COMPLEMENT FIXATION IN PERTUSSIS

MIRIAM OLMSTEAD
1915 Archives of Internal Medicine  
Since Bordet and Gengou in 19061 announced the discovery of the etiological cause of whooping cough, basing their claim mainly on the complement fixation reactions given by the serum of whooping cough convalescents, complement fixation has been studied by many serologists both from an etiological and from a diagnostic standpoint. Bordet and Gengou used as antigen a saline emulsion of a culture of the Bordet-Gengou bacillus on solid medium. Four hours at room temperature were allowed for
more » ... allowed for fixation, and readings were made the following day. In later publications2 the constancy of a positive complement fixation reaction among convalescents is reaffirmed, but no figures are given. The work of Bordet and Gengou has been confirmed more or less completely by some investigators and by others their claim has been declared invalid. Meier3 found the serum of pertussis patients to react with an extract of the lung tissue of patients dying of pertussis. Arnheim4 using an antigen of the Bordet-Gengou bacillus, obtained positive reactions in six out of twelve cases and thought imperfect technic might account for the lack of a positive reaction in the other cases. In a later publication5 he stated that these twelve cases were tested again and also three others, and that by making the readings immediately instead of on the following day, as before, he obtained a positive reaction in twelve of the fifteen. The antigen consisted of an equeous emulsion heated at 58 to 60 C. for one hour, shaken on the following day for three hours and centrifuged. Fraenkel6 tested the serum of five pertussis convalescents against an antigen of the Bordet-Gengou bacillus and obtained a positive reaction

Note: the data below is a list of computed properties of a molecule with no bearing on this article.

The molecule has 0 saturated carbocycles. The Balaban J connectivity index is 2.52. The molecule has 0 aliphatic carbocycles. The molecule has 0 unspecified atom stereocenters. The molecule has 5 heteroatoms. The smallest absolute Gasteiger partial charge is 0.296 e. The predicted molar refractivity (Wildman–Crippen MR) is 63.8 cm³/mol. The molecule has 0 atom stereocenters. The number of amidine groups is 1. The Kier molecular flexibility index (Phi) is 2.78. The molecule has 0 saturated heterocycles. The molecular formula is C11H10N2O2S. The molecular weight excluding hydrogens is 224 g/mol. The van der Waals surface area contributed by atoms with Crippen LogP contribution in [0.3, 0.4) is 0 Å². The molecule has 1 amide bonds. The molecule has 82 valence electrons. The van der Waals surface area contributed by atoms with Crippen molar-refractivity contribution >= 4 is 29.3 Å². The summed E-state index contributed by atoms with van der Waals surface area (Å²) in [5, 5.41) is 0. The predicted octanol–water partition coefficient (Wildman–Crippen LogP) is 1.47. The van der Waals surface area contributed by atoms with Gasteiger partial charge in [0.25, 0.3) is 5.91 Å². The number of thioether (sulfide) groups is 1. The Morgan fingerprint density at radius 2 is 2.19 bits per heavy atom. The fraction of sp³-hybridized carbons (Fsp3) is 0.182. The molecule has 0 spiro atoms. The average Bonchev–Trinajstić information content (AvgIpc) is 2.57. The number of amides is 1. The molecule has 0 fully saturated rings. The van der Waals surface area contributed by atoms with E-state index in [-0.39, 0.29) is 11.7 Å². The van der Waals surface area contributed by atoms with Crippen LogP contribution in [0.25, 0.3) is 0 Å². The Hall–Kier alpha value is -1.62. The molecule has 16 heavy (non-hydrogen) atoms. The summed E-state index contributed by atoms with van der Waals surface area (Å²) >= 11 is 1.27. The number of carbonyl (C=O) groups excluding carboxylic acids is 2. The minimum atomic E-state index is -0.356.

doi:10.1001/archinte.1915.00080010071006 fatcat:uuxjzmjj6bfu7azgurlkfmfloy